Text and photos by Aulia R. Sungkar. Published in The Jakarta Post on May 12, 2012.
Communication is a key pillar of any organization, and effective communication is the engine that drives its growth, believes journalist-cum-professor Martin Löffelholz.
“Even if you have a good product, you won’t be able to sell it if no one knows about it,” said the new rector of Swiss German University, emphasizing the importance of communication in effectively conveying a message to an audience.
He also believes in communication as a strategic task. As the leader of the university since March, he perceives communication as a strategic function of a CEO.
“It means that a CEO, or a top level manager, needs to be very involved in all internal and external communication activities.”
SGU applies an integrated approach to the institution’s three different areas of communication: marketing, public relations and internal communication.
“The three communication areas are executed with a strategic perspective. The marketing department has developed a number of strategies to promote our institution,” Löffelholz explained.
“The role of public relations is to create a positive image. However, a positive image can only be created if the whole team is doing a good job in providing quality products or delivering outstanding service. The team would not be able to perform well without having good internal communication.”
In establishing good internal communications, he has adopted a participatory leadership style.
“This means that everyone in the institution is important. I want to hear all of the voices from all of the different units, faculties and deans, from heads of departments to individual lecturers. We want to utilize the knowledge and expertise of these people when defining our future and strategic goals and of course for the day-to-day business operations,” he said.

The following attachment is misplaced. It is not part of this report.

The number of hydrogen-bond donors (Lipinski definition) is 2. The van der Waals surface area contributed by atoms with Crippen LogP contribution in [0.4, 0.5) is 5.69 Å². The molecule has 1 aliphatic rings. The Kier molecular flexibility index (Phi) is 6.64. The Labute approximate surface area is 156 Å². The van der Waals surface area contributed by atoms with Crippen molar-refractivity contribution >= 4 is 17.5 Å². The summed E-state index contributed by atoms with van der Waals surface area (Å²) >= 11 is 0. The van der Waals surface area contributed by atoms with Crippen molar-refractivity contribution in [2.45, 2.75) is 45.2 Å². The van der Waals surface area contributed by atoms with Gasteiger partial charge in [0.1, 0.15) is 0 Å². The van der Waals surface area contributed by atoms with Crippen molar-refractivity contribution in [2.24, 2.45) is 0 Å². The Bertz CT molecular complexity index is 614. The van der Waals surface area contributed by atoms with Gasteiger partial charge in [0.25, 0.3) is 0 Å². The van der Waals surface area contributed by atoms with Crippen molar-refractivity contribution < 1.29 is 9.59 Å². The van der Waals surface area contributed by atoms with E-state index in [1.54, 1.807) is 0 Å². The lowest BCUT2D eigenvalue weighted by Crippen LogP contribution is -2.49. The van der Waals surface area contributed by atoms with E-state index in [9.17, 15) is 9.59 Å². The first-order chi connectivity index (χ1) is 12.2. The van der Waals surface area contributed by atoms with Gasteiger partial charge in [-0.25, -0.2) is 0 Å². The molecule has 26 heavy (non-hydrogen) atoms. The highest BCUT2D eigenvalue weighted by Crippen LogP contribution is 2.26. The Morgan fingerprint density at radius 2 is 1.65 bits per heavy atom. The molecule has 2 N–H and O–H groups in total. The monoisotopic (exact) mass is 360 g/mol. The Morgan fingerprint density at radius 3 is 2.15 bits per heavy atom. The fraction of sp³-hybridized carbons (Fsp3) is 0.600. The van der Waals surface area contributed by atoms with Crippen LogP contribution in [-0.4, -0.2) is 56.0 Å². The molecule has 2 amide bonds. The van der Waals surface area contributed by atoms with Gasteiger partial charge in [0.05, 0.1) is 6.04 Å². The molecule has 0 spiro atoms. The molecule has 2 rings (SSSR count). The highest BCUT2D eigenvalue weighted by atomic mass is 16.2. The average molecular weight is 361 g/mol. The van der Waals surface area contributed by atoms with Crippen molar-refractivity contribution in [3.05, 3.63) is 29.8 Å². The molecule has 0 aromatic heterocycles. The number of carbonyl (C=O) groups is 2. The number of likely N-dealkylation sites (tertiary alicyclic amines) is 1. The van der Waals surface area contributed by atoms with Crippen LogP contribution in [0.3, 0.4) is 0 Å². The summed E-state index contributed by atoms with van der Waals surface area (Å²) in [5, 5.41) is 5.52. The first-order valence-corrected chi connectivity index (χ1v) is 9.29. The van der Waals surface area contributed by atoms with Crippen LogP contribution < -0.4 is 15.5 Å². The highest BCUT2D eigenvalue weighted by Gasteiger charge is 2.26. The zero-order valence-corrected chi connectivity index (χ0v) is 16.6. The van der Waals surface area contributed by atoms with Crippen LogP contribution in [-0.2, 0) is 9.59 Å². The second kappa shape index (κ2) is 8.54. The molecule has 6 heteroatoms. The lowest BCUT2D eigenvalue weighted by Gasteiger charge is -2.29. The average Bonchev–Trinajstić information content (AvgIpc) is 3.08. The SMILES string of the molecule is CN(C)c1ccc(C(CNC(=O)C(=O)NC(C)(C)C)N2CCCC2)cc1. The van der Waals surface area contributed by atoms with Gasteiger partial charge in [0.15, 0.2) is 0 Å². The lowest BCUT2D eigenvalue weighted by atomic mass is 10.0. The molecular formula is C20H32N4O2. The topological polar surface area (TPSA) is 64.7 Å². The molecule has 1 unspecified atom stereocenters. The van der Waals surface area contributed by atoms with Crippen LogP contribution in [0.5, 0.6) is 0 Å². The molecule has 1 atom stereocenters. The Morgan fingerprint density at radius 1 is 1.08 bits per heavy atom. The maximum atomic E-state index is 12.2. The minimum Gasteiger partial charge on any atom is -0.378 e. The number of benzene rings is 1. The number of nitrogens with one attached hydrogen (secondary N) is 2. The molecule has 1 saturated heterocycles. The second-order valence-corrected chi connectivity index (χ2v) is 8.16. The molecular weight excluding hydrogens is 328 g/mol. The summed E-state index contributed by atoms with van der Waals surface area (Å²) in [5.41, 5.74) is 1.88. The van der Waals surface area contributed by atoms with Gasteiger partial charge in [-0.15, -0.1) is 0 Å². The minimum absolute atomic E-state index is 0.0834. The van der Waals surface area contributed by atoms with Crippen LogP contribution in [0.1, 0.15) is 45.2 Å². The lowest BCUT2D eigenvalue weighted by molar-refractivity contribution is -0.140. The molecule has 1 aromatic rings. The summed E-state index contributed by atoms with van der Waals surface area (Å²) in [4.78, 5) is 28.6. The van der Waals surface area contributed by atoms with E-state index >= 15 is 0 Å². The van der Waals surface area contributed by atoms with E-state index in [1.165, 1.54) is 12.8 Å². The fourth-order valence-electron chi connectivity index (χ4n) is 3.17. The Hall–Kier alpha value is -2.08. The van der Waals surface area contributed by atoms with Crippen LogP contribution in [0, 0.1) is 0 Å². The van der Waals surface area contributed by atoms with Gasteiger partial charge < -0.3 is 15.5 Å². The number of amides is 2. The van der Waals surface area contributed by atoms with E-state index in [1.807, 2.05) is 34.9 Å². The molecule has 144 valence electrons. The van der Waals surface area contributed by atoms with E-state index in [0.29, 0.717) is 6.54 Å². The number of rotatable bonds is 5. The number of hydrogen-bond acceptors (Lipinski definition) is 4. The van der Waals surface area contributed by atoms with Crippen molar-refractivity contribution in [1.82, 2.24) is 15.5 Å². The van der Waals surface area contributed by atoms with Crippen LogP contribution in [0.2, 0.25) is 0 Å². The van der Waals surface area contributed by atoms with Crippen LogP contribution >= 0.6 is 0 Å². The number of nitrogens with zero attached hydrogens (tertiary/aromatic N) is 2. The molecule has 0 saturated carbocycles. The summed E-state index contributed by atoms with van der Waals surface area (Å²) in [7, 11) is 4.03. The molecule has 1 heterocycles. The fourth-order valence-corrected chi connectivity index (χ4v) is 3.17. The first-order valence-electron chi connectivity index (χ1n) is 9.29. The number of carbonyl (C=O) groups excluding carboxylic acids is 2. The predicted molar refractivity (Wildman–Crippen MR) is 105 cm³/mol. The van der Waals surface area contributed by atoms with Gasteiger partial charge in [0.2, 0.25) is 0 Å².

“If you believe only you know what’s best for your institution then you can’t apply the participatory approach. You will miss out on gaining knowledge and expertise from middle management. The participatory approach allows you to accept different opinions, even if they are critical. If you can involve others in the decision making process, you will have better results.”
Löffelholz, 52, has fingers in many pies. Apart from leading SGU, he also serves as the head of the Ilmenau Centre for Public Diplomacy Research and Training, and the academic director of the International Research Group on Crisis Communication based in Germany.
Working as a journalist in the 1980s, he moved to a career in academia after earning his doctorate in 1988. He has since taught at various higher education institutions in several different countries.
Prior to becoming the SGU rector, he was a full-time professor at Ilmenau University of Technology, Germany. He has also conducted various research projects as well as writing hundreds of academic publications on various issues such as public relations, political communications, internal communications and crisis communications.
His first visit to Indonesia was in 1999, during the time of political instability and the economic crisis.
“The conflicts led me to come to Indonesia as part of my research on crisis and war communications. Two weeks into my stay, I started to love the country: the culture, the tradition and especially the people. I returned the following year as a visiting professor in the School of Communications at Atma Jaya University, Yogyakarta,” he recalled.
Now, as an expatriate living in Indonesia once again, Löffelholz said that he looked forward to visiting more places in the archipelago. The German-born professor loves scuba diving, having done it many times in Indonesia and other Asian countries.
“I’ve been scuba diving many times in the Philippines, and in areas of Bali and Lombok. Gili Trawang is my favorite. I would like to visit Raja Ampat in the near future. I’ve heard it’s a great place to scuba dive,” Martin said.
His weekend is usually very short, often using the time to fulfill work duties. “This coming Saturday’s EduFest will see me spending all day on campus.” he said with a smile, while pointing at a brochure.
Edufest is the SGU’s annual open house, which exhibits SGU’s study programs to the public. The university also has other many events, such as workshops and seminars, and he always looks forward to getting involved in events on campus.
Good time management is how Löffelholz handles his busy work agenda, which is filled to the brim with appointments. Discipline combined with strategic thinking, and a good analytical mind can best describe his personal strengths, which are infused into his participatory leadership style.
When asked if there was a role model who had inspired his leadership style, he quickly responded, “No! I admire professionalism, expert knowledge and people who speak many languages. I speak German and English. In the past, I learned Russian, Spanish and Latin, but I rarely use those languages today. One of my goals for the coming year is to be able to speak Indonesian in daily conversation.”